What does it mean to be a witness? What will it mean to carry that witnessing forward to future generations to mark this historic event so that when something like it happens again, future generations will have the tools they need to respond more quickly, adapt more easily, recover more rapidly? For this generation, just as those who researched and learned from the Spanish Flu, we bear witness. Continue reading “The Practice of Bearing Witness by Stephanie Arel”

When Life Hands You Lemons… by John Erickson

“When life hands you lemons, sometimes you have to make applesauce.”

I’ve been thinking a lot about something my grandmother would always tell me: “When life hands you lemons, sometimes you have to make applesauce.” I know, it sounds crazy, but life right now appears to be more on the crazy than the sane side.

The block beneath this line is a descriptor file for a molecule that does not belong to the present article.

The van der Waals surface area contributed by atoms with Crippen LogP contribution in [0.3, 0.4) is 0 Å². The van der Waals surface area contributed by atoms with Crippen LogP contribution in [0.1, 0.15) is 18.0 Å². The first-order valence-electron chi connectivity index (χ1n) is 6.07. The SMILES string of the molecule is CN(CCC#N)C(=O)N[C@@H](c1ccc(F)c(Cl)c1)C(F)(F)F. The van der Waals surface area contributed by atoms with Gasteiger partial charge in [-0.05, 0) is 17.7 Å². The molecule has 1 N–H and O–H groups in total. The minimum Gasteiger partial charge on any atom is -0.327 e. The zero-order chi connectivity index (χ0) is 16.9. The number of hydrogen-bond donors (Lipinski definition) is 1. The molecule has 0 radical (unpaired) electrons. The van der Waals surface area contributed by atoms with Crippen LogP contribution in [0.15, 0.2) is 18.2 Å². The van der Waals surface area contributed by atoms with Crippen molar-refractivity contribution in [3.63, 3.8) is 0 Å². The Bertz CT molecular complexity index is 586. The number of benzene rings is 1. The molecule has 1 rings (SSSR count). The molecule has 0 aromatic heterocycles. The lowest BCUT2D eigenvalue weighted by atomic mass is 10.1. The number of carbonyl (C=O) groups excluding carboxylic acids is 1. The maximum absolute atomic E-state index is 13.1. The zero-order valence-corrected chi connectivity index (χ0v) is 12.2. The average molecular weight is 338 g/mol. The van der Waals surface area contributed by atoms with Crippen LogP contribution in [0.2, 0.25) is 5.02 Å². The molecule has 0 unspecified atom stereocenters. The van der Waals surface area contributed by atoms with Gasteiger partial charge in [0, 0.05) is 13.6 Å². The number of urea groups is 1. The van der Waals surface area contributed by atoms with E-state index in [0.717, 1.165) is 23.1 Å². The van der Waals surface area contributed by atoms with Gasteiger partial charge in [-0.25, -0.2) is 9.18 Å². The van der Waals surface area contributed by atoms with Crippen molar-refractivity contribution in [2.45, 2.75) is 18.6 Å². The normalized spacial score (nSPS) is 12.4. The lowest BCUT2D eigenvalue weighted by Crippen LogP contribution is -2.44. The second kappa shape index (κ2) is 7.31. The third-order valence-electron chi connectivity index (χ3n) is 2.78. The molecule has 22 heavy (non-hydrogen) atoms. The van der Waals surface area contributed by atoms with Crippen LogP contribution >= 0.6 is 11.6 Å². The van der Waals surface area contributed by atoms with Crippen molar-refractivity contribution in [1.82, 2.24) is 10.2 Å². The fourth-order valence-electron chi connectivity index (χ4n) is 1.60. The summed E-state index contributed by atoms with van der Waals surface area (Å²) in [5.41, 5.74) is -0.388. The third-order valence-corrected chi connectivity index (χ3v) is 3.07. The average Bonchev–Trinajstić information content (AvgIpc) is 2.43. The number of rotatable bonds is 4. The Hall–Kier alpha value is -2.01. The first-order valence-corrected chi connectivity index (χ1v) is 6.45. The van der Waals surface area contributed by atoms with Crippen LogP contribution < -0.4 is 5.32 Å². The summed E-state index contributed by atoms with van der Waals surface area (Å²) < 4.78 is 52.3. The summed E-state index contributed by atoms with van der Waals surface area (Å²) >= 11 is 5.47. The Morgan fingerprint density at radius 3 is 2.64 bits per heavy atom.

We’re all in a state of uncertainty right now. The news is scary. Twitter is scary. Heck, even TikTok is losing parts of its humor. Everywhere we seem to turn, it’s more information about COVID-19, new cases, new lockdowns, and new things that we shouldn’t do for the foreseeable future. Continue reading “When Life Hands You Lemons… by John Erickson”

A Daughter’s Lament by Karen Leslie Hernandez

I still cannot speak.
To the depth of the pain.
The sting.
The knowing
My heart
Will never be.
Or Feel.
The same.

More than
A year
And I still can barely utter
To anyone.
What was said.

You’re a young little bitch.
Life altering.

It’s just a word.
In so many
To motivate.

Continue reading “A Daughter’s Lament by Karen Leslie Hernandez”